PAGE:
LONDON Future host cities of the world's biggest sporting events will look to emulate the London Olympics' use of temporary venues and stadia as the global financial crisis heightens the danger of building expensive white elephants.
Rio de Janeiro, which took the 2016 host baton from London in a star-studded closing ceremony on Sunday, and 2022 World Cup host Qatar are among cities taking notes from the UK capital, which held the most 'temporary' Olympic Games in history.
"London is being used as a blueprint and we're working with a number of Olympic and World Cup bidding cities or host cities to take a similar approach," said Christopher Lee, director at architecture firm Populous, which designed the London Olympic stadium.
They include Rio, Sochi in Russia which is hosting the 2014 Winter Olympics, and Nanjing in China where the 2014 Youth Olympics will be held.
While the Beijing, Athens and Sydney games relied heavily on permanent sites, 257,000 out of 745,100 seats in London's 34 Olympics venues will be dismantled after the Games leave town, equal to the total number removed in the three previous games combined, Populous data showed.
Of the 34 venues, only eight are permanent new-build structures and will be scaled down, including the 80,000-seat Olympic stadium which can be reduced to seat 25,000.
Seven venues, including the 12,000-seat basketball arena, are temporary, while the rest already existed.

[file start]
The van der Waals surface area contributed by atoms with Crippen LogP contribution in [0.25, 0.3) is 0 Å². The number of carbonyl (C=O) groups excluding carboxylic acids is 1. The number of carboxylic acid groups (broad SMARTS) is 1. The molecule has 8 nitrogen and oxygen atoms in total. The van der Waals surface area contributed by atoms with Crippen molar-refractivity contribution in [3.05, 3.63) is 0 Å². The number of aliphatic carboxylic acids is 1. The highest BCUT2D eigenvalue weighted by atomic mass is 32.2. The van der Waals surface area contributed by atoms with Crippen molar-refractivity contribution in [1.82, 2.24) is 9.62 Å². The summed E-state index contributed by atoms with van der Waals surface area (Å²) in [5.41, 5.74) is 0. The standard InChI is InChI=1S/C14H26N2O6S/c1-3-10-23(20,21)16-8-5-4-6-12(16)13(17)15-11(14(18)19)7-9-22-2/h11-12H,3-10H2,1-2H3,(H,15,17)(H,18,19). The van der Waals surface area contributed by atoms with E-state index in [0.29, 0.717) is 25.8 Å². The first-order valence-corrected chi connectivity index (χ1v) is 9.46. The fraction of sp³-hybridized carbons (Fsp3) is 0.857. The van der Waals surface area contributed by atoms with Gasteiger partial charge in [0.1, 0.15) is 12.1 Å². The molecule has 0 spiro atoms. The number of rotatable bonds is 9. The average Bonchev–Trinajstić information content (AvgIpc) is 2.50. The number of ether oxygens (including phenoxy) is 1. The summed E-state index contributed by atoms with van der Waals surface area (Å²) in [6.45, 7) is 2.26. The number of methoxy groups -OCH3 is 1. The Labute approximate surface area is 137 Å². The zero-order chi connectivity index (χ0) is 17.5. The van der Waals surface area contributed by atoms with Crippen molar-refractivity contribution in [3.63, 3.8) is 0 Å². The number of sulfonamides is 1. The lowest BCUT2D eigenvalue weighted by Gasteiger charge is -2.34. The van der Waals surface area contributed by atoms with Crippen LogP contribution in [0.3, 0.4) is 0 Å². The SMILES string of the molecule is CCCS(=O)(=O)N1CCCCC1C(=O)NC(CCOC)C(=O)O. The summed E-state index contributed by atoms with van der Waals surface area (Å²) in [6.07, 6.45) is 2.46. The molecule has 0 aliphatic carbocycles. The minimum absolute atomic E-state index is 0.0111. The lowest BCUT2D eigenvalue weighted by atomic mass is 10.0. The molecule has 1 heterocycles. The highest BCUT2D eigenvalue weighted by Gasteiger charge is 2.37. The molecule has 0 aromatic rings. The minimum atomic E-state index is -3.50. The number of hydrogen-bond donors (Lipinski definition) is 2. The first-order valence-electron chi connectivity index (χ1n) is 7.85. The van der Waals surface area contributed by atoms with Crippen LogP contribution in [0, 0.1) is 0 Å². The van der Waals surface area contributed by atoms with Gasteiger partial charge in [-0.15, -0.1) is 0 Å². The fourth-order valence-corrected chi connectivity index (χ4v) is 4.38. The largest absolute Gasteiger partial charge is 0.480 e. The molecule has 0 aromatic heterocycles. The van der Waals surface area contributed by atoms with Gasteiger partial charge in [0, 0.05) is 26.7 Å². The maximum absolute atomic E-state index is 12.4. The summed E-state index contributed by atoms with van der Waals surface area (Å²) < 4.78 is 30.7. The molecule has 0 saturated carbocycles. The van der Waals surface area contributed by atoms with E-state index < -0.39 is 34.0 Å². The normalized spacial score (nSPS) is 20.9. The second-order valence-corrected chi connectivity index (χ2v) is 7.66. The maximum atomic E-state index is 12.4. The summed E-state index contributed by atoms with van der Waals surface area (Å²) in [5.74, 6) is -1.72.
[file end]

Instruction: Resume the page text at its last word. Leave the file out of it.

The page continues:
"The difference between London and others is that we've taken amazing care with our legacy preparations," London Mayor Boris Johnson told reporters last Thursday. "We are unlike other host cities at this stage, where six of the eight venues already have their futures assured."
London's biggest risk is ensuring a future use for the main stadium, subject of a fraught bidding process that has witnessed legal challenges and deadline extensions.
Local football club West Ham United is the favourite, but that bid carries conditions related to ensuring the stadium, which must retain its athletics running track, works well for football with seating of 60,000.
The stadium has drawn interest from football, cricket and rugby teams and even Formula One racing, but there is still no contract signed to ensure its future.
Olympics history is littered with cautionary tales of host cities vying to build bigger and better venues as budgets spiral.
Greece built or upgraded 36 venues at an estimated cost of more than 12 billion euros ($14.8 billion) when it hosted the Athens Olympics in 2004. Almost all are now derelict and graffiti-covered after repeated failures to lease them out.
Beijing, which hosted a spectacular summer Olympics opening ceremony in 2008, has struggled to find tenants or generate revenue from most of the 32 Olympic venues in Beijing, 12 of which it built for the Games.
And South Africa has faced similar problems in filling the 10 stadiums it built and upgraded at an estimated 18 billion rand ($2.2 billion) to host the month-long 2010 World Cup.
While construction costs for temporary venues are broadly similar to permanent ones, there are no expensive longer-term maintenance costs, said project manager Duncan Firth of Deloitte, which advised the London organisers.